However, we see that making the decision to store our children’s umbilical stem cells is an act of bravery. It means admitting the possibility of someone we love becoming seriously ill and deciding to take control of fear by putting in place this incredible biological protection.
At Biovault we are not content with simply offering the existing service, we understand that parents rightly want to give their child the best start in life by delaying cord clamping, but realise they also want to protect them for the future. Because of this we embarked upon a research programme, in partnership with University College London to look at how we can “replicate” stem cells using cords donated specifically for research. With the hope of providing a process to expand their number using pioneering technology. This may allow not only the child to have protection, but other members of the family too.
The field of stem cells, cellular therapies and regenerative medicine has developed rapidly over the last 30 years, but we are now on the cusp of new possibilities for the use of these precious cells. There are 80 standard approved therapies using cord blood stem cells including Leukaemia, Lymphoma, Anaemias (including Fanconi Anaemia, Sickle cell disease and Beta Thalassaemia), inherited disorders of the immune system, inherited metabolic disorders and solid tumours such as Neuroblastoma and Retinoblastoma. Clinical trials are ongoing looking at the use of the cells for Neurological disorders such as Alzheimer’s disease, Autism, Cerebral Palsy, Stroke and Parkinson’s disease, Autoimmune diseases such as Crohn’s disease and Multiple sclerosis, Cardiovascular disease, Diabetes and many more.
Working in the medical field requires that we work to the highest quality standards. However, we go above and beyond the mandatory UK Human Tissue Authority (HTA) licence and have sought out two of the most exacting international accreditation: Foundation for the Accreditation of Cellular Therapy Joint Accreditation Committee for ISCT and EBMT (FACT-JACIE) and the American Association of Blood Banks (AABB).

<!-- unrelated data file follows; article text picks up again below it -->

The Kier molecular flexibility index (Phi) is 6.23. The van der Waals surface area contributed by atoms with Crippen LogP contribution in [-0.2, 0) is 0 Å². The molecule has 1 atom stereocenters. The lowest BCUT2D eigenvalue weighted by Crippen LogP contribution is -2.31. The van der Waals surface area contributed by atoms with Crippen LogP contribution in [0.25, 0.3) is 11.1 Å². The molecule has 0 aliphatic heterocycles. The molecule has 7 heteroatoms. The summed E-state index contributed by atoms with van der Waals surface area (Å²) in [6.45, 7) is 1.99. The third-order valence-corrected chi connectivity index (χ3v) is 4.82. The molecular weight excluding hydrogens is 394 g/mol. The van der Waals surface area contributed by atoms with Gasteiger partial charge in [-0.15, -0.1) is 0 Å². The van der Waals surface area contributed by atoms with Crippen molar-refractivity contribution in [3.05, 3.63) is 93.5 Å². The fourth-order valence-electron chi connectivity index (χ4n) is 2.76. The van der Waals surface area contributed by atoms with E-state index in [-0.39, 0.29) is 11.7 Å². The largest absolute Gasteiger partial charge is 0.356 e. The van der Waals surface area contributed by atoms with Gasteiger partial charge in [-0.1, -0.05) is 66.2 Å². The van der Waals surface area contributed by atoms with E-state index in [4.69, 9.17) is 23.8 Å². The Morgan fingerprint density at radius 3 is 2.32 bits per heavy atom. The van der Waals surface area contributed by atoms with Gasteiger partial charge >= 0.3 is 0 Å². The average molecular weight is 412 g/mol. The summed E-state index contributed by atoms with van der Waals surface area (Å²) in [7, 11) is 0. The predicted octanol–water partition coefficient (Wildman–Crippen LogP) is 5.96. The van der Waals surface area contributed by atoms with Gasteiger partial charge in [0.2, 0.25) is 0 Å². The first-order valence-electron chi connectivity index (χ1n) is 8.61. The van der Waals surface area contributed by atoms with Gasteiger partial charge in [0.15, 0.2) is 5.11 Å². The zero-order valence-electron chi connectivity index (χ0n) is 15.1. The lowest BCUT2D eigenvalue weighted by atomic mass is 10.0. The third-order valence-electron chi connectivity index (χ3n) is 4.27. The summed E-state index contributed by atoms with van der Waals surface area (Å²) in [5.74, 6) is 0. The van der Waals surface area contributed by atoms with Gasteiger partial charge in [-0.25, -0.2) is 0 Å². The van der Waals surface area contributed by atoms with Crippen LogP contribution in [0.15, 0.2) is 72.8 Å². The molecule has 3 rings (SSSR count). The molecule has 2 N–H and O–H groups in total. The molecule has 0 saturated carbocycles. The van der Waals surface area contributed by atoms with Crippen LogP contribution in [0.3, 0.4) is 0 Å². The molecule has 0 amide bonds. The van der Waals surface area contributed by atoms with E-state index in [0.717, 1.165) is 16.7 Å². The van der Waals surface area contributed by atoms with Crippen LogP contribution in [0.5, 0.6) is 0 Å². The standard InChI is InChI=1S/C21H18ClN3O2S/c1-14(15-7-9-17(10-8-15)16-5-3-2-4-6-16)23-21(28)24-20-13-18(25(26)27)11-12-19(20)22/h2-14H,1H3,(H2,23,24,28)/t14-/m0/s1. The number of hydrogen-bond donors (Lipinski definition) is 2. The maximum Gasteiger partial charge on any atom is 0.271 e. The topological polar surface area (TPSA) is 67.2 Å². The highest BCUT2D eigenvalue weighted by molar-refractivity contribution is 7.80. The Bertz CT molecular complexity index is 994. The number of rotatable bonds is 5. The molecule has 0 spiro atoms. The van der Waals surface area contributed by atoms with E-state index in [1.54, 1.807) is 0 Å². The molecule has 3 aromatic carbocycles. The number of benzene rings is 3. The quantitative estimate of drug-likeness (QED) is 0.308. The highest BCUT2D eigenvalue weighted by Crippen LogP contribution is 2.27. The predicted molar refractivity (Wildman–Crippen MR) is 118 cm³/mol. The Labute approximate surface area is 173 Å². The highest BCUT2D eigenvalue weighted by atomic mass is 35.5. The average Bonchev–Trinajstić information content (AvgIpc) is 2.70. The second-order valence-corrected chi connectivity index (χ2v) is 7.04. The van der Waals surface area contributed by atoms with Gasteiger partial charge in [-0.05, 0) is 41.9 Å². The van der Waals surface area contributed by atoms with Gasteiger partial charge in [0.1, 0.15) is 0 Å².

We are truly proud to hold these accreditations which ensure we maintain our unique place as the leading private cell and tissue banking facility in the UK, and Biovault is the only private entity to have gained the FACT-JACIE accreditation.
In addition to quality we are very proud of our ethics, as scientists and parents we care for every person and every cell in our care and put the wellbeing of people before profit.
Interested? Download our brochure today – it’s got all you need to know about cord blood banking.
BSc (Hons) Microbiology
Biovault Family CEO, Kate Sneddon, joined Biovault in July 2009 and became Chief Executive Officer in 2016. As health industry professional her experience includes working as a microbiologist and leader at GSK for over 10 years. Her expertise in cord blood banking has been recognised in her awards, features in Parliamentary Review and Parents Guide to Cord Blood, as well as contributions to research with UCL and others.